Of more than 3,000 women interviewed in the 1982 National Survey of Family Growth (NSFG) who had made at least one family planning visit in the 12 months preceding the interview, 50 percent report that they were tested for a sexually transmitted infection. Black women are far more likely to have been screened than are white women (67 percent compared with 47 percent); moreover, a racial differential is seen in every subgroup examined. There is also a large difference in the proportion screened according to the woman's source of family planning care: Those who attended a clinic are much more likely to have been screened than are women who saw a private doctor (62 percent and 43 percent, respectively). As with the race differential, this relationship persists after other variables are controlled for. In addition, women who live in the South are more likely to have been screened that are residents of other regions (58 percent compared with 46 percent). Differences by metropolitan and non-metropolitan area of residence are small and are not statistically significant. Differences by marital status and age at first intercourse appeared statistically significant in preliminary analyses, but when controls for other factors were introduced, these differences became nonsignificant. Since many characteristics that are believed to be important risk markers for sexually transmitted infections are also predictors of whether a woman will be screened for such infections, current screening practices appear, in general, to target the appropriate groups.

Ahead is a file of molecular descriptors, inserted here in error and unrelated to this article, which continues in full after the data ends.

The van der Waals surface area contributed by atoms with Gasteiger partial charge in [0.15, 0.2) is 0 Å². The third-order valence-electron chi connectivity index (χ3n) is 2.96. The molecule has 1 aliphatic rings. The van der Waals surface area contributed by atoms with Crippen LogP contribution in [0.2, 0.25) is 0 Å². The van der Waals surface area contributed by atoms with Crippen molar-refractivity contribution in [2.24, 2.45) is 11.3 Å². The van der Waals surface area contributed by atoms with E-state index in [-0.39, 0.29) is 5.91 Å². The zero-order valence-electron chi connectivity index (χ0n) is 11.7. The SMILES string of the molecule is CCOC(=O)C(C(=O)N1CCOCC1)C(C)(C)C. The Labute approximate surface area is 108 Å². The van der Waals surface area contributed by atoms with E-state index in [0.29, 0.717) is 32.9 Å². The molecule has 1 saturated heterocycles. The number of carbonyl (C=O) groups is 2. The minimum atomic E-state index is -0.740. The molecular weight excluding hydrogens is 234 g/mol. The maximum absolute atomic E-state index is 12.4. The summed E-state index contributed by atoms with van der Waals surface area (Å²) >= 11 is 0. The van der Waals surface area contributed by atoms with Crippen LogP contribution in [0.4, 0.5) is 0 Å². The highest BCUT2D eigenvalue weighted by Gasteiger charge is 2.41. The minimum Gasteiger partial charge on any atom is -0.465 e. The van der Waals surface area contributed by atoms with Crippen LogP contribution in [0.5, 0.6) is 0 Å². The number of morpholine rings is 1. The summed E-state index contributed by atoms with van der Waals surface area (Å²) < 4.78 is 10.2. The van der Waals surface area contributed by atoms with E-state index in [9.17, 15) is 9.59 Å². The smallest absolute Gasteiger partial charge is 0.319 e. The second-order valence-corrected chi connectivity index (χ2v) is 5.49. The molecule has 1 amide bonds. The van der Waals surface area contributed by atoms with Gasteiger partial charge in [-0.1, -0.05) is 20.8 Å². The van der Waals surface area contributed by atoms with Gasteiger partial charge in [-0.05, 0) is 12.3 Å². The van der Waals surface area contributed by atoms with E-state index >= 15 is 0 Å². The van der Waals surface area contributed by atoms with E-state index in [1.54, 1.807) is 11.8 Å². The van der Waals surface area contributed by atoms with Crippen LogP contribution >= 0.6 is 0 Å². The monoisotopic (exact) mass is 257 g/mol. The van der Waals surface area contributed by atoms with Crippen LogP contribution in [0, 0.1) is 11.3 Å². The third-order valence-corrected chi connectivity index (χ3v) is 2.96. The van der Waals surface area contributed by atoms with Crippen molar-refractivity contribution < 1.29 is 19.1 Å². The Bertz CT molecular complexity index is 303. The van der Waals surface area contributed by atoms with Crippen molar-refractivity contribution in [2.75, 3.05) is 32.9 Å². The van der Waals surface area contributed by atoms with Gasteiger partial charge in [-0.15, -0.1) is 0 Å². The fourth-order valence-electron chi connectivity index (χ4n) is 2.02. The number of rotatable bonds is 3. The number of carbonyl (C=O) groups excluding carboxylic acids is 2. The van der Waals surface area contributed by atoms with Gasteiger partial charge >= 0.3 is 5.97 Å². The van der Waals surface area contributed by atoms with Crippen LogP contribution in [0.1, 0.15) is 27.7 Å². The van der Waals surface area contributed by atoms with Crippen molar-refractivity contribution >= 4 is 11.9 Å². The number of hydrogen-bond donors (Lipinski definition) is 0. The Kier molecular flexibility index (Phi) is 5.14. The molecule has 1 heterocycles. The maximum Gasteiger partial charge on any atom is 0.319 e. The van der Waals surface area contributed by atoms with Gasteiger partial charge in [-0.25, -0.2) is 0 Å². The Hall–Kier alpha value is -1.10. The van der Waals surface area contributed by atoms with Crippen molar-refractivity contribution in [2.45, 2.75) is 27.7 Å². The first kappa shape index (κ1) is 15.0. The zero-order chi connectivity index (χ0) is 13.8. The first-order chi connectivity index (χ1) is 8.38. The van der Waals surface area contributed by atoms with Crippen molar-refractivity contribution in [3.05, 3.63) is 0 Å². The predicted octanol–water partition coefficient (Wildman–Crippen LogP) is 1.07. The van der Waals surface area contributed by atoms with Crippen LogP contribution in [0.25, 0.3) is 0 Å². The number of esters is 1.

|Original language||English (US)|
|Number of pages||4|
|Journal||Family Planning Perspectives|
|State||Published - Dec 1 1986|
ASJC Scopus subject areas
- Public Health, Environmental and Occupational Health